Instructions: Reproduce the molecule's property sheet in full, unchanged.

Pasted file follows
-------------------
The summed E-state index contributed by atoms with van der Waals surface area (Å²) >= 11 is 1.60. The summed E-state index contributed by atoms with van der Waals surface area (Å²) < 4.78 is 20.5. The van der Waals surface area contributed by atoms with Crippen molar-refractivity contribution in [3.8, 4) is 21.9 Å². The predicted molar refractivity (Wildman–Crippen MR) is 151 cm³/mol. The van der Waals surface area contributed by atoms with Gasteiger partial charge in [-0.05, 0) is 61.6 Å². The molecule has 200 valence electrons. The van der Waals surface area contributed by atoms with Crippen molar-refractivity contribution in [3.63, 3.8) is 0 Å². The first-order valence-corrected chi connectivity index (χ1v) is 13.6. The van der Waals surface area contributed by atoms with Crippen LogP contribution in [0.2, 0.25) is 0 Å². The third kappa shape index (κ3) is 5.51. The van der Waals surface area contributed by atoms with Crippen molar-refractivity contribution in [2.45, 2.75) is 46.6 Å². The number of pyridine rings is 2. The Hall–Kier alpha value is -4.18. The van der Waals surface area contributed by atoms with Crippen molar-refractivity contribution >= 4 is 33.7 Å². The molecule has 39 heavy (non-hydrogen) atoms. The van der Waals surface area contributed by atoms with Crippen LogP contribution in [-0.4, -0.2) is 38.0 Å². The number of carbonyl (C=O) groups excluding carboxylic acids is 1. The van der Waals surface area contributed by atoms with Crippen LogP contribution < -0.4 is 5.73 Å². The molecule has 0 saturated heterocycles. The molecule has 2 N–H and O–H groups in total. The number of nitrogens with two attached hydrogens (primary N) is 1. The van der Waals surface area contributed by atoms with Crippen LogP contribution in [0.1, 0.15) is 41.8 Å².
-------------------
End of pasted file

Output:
The summed E-state index contributed by atoms with van der Waals surface area (Å²) >= 11 is 1.60. The summed E-state index contributed by atoms with van der Waals surface area (Å²) < 4.78 is 20.5. The van der Waals surface area contributed by atoms with Crippen molar-refractivity contribution in [3.8, 4) is 21.9 Å². The predicted molar refractivity (Wildman–Crippen MR) is 151 cm³/mol. The van der Waals surface area contributed by atoms with Gasteiger partial charge in [-0.05, 0) is 61.6 Å². The molecule has 200 valence electrons. The van der Waals surface area contributed by atoms with Crippen molar-refractivity contribution in [3.63, 3.8) is 0 Å². The first-order valence-corrected chi connectivity index (χ1v) is 13.6. The van der Waals surface area contributed by atoms with Crippen LogP contribution in [0.2, 0.25) is 0 Å². The third kappa shape index (κ3) is 5.51. The van der Waals surface area contributed by atoms with Crippen molar-refractivity contribution in [2.45, 2.75) is 46.6 Å². The number of pyridine rings is 2. The Hall–Kier alpha value is -4.18. The van der Waals surface area contributed by atoms with Crippen molar-refractivity contribution >= 4 is 33.7 Å². The molecule has 39 heavy (non-hydrogen) atoms. The van der Waals surface area contributed by atoms with Crippen LogP contribution in [-0.4, -0.2) is 38.0 Å². The number of carbonyl (C=O) groups excluding carboxylic acids is 1. The van der Waals surface area contributed by atoms with Crippen LogP contribution < -0.4 is 5.73 Å². The molecule has 0 saturated heterocycles. The molecule has 2 N–H and O–H groups in total. The number of nitrogens with two attached hydrogens (primary N) is 1. The van der Waals surface area contributed by atoms with Crippen LogP contribution in [0.1, 0.15) is 41.8 Å².